This article relies largely or entirely on a single source. (August 2011)
An-Nasir Dawud was the son of Al-Mu'azzam, the Ayyubid Sultan of Damascus from 1218 to 1227. On his father's death, An-Nasir succeeded, but soon faced opposition from his uncle, Al-Kamil of Egypt, who made war on him, conquering Jerusalem and Nablus. An-Nasir appealed for help to his other uncle, Al-Ashraf, ruler of Harran. Al-Ashraf, however, betrayed his nephew, coming to an agreement with Al-Kamil to divide An-Nasir's lands between them - Al-Ashraf would take Damascus and the north, while Al-Kamil took control of Palestine.
An-Nasir, however, realizing the deception in time, retreated to his capital of Damascus, where he was besieged by the combined armies of his uncle late in 1228. The siege until June 1229, when Al-Ashraf finally captured Damascus, and became ruler, although acknowledging the overlordship of his older brother. An-Nasir was compensated with the lordship of Kerak in the Transjordan region.
An-Nasir Dawud was to rule from Kerak for the next thirty years. In 1239 he returned briefly to prominence when his cousin As-Salih Ayyub, eldest son of Al-Kamil, just expelled from Damascus by rebellion, fell into his hands. An-Nasir held him prisoner, refusing to give him up to Al-Adil II, Ayyub's brother and the ruler of Egypt.
In November 1239, Peter of Brittany (a leader of the Barons' Crusade) attacked a caravan moving up the Jordan to Damascus. An-Nasir was incensed, and marched on Jerusalem, which was almost undefended. He occupied the city, and the garrison of the citadel surrendered on 7 December. An-Nasir did not attempt to hold Jerusalem, however, but merely destroyed the fortifications and withdrew to Kerak.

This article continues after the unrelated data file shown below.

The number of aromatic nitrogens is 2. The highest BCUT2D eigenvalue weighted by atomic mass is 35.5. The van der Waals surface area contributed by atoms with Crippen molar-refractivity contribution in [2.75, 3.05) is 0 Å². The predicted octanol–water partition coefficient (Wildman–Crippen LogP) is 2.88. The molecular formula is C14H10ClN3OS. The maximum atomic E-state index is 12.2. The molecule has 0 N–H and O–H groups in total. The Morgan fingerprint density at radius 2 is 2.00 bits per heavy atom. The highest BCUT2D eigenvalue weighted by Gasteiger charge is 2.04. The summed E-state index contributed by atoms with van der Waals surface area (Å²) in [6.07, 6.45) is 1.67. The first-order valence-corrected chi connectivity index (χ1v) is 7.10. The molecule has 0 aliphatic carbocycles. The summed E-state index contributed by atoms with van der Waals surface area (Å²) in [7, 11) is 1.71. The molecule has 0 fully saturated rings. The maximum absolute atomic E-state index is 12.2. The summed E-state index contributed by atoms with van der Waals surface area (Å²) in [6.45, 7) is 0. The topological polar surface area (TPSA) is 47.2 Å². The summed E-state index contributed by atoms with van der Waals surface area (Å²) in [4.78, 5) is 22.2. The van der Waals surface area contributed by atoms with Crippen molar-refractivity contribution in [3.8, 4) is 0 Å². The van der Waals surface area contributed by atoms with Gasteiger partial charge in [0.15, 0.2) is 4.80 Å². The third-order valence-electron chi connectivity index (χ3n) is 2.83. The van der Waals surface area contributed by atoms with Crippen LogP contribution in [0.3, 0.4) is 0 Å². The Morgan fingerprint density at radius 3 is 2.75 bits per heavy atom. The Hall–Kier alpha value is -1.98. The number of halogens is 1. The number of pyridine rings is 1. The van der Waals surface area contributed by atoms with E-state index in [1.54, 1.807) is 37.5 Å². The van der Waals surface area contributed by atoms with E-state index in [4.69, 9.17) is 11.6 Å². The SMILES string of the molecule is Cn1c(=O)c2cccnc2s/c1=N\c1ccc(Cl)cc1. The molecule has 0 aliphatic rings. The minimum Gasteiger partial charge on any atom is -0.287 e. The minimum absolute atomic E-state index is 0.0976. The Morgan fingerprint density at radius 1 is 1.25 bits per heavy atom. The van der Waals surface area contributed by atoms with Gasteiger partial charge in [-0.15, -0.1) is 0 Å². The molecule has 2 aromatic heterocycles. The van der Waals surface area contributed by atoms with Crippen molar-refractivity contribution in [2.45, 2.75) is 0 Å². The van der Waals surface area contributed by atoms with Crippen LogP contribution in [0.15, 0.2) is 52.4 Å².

In April 1240, An-Nasir, quarreling with Al-Adil, released Ayyub and allied with him against the Egyptians, in return for a promise that Ayyub would reinstall him in Damascus. Al-Adil was assassinated by his own troops, and Ayyub and An-Nasir entered Cairo in triumph in June. When An-Nasir returned to Kerak the next month, however, he found himself under attack from the crusaders, who had entered into alliance with his enemy, as-Salih Ismail of Damascus. Meanwhile, Ayyub renounced his promises to restore An-Nasir in Damascus, leaving An-Nasir diplomatically isolated. In order to hold on to his lands, An-Nasir was forced to come to an agreement with Ismail, and then with the Crusaders.
In the Spring of 1241, Ayyub, having signed a truce with the Crusaders, launched a campaign to reconquer Syria. His army met the troops of An-Nasir in battle west of Jerusalem, and were defeated. Now, however, An-Nasir changed sides again, submitting to Ayyub. For the next two years, An-Nasir was faced with constant fighting against the Franks, and occasionally with Ismail as well, and received little in the way of concrete aid from Ayyub, so he changed sides once again, going over to his uncle Ismail's side in 1243. The arrival of a force of Khwarizmian freebooters from the north led to the abandonment of an attempted joint Crusader-Damascene invasion of Egypt, and An-Nasir again withdrew to Kerak.
When Ayyub sent an army to recover Damascus and Palestine in 1245, An-Nasir was deprived of his lands west of the Jordan, but was allowed to retire back to his original lands beyond the Jordan. He continued to rule Kerak until 1248, when he was finally deposed. He died some years later, in 1256.
- Runciman, Steven. A History of the Crusades, Volume III: The Kingdom of Acre and the Later Crusades (Cambridge, 1951)
|Sultan of Damascus
|Emir of Kerak
Badr al-Din Sawabi